Monday, July 07, 2008

Boyhood Home Found

George Washington's boyhood home has finally been located. Since there is little information on Washington's early years, this is a very exciting discovery:
"There is little actual documentary evidence of Washington's formative years. What we see at this site is the best available window into the setting that nurtured the father of our country," Levy said.

Three likely locations were excavated over seven years. The site where the foundations of Washington's home were discovered was built during the first part of the 18th century - Washington was born in 1732 - fit the type of house in which Washington would have lived and also yielded artifacts likely linked to his family.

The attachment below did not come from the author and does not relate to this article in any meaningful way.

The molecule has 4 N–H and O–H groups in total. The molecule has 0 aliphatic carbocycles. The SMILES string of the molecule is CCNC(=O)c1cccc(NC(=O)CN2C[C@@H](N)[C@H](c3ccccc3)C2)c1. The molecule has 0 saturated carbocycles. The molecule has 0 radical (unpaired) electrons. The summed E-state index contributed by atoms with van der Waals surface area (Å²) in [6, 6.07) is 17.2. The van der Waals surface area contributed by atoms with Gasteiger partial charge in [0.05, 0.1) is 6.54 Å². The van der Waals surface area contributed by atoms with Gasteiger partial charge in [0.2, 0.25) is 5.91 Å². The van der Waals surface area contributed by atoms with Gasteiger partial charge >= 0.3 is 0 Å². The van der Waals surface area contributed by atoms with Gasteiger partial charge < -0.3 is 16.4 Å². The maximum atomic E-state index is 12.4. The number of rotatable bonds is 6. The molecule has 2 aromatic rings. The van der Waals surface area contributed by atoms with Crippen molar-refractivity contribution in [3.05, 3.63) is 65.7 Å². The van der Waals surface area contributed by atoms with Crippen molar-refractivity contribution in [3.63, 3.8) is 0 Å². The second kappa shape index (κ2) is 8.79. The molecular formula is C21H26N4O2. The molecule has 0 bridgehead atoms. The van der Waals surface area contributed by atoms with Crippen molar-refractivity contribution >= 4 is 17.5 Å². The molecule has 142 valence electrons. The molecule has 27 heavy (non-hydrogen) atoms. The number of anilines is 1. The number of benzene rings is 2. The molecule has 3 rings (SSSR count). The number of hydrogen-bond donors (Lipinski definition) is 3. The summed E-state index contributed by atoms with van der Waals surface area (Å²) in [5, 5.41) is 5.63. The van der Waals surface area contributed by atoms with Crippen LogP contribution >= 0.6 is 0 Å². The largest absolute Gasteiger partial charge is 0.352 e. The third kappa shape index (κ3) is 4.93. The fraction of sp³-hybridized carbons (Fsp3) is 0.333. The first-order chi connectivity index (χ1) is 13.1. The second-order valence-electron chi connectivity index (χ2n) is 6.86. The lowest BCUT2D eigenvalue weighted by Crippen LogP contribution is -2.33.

"Now that we have identified the home, we can begin understanding Washington's childhood," Muraca said, as well as dispel some of the folklore surrounding the president's life. For instance, the tale of Washington's chopping down the cherry tree with a hatchet and confessing to his father has never been proven.

While where Washington's home was (Ferry Farm, a national historic site) was known, the actual house had not been found until now.


schiller1979 said...

Is it true that Washington was of somehat modest means until he married Martha Custis, at that time a rich widow?

Jennie W said...

The death of Washington's father made it hard on the family, but he was part of the landed gentry. You can read about what is known of his childhood here:

His marriage to Martha certainly improved his fortunes as she was a very wealthy widow.

Greg Bevier said...

Every mainstream media article I've read on this subject says something like, "This is where he would have chopped down the cherry tree." No mention of Mason Weems and his, shall we say, "embellishment."